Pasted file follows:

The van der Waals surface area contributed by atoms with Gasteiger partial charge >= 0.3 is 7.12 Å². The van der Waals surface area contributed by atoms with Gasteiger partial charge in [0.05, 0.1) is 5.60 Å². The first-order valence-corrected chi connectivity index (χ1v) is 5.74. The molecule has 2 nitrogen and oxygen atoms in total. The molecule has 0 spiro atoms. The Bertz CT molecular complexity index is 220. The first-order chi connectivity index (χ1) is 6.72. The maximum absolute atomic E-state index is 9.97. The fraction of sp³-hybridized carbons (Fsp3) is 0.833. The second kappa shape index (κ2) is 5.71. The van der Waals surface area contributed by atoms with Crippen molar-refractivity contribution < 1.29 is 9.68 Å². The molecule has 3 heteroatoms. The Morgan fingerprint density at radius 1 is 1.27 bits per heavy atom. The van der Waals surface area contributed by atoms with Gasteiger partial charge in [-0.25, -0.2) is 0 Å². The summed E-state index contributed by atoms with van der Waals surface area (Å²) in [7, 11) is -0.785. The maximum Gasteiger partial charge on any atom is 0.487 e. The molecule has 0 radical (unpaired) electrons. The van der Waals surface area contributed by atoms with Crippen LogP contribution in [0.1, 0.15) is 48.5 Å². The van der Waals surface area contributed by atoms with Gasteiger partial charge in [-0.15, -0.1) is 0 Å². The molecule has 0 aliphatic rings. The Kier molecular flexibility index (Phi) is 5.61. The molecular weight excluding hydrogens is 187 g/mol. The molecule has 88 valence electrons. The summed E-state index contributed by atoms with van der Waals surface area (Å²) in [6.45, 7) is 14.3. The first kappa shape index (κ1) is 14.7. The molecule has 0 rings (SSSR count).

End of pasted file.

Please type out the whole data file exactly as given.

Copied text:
The van der Waals surface area contributed by atoms with Gasteiger partial charge >= 0.3 is 7.12 Å². The van der Waals surface area contributed by atoms with Gasteiger partial charge in [0.05, 0.1) is 5.60 Å². The first-order valence-corrected chi connectivity index (χ1v) is 5.74. The molecule has 2 nitrogen and oxygen atoms in total. The molecule has 0 spiro atoms. The Bertz CT molecular complexity index is 220. The first-order chi connectivity index (χ1) is 6.72. The maximum absolute atomic E-state index is 9.97. The fraction of sp³-hybridized carbons (Fsp3) is 0.833. The second kappa shape index (κ2) is 5.71. The van der Waals surface area contributed by atoms with Crippen molar-refractivity contribution < 1.29 is 9.68 Å². The molecule has 3 heteroatoms. The Morgan fingerprint density at radius 1 is 1.27 bits per heavy atom. The van der Waals surface area contributed by atoms with Gasteiger partial charge in [-0.25, -0.2) is 0 Å². The summed E-state index contributed by atoms with van der Waals surface area (Å²) in [7, 11) is -0.785. The maximum Gasteiger partial charge on any atom is 0.487 e. The molecule has 0 radical (unpaired) electrons. The van der Waals surface area contributed by atoms with Crippen LogP contribution in [0.1, 0.15) is 48.5 Å². The van der Waals surface area contributed by atoms with Gasteiger partial charge in [-0.15, -0.1) is 0 Å². The molecule has 0 aliphatic rings. The Kier molecular flexibility index (Phi) is 5.61. The molecular weight excluding hydrogens is 187 g/mol. The molecule has 88 valence electrons. The summed E-state index contributed by atoms with van der Waals surface area (Å²) in [6.45, 7) is 14.3. The first kappa shape index (κ1) is 14.7. The molecule has 0 rings (SSSR count).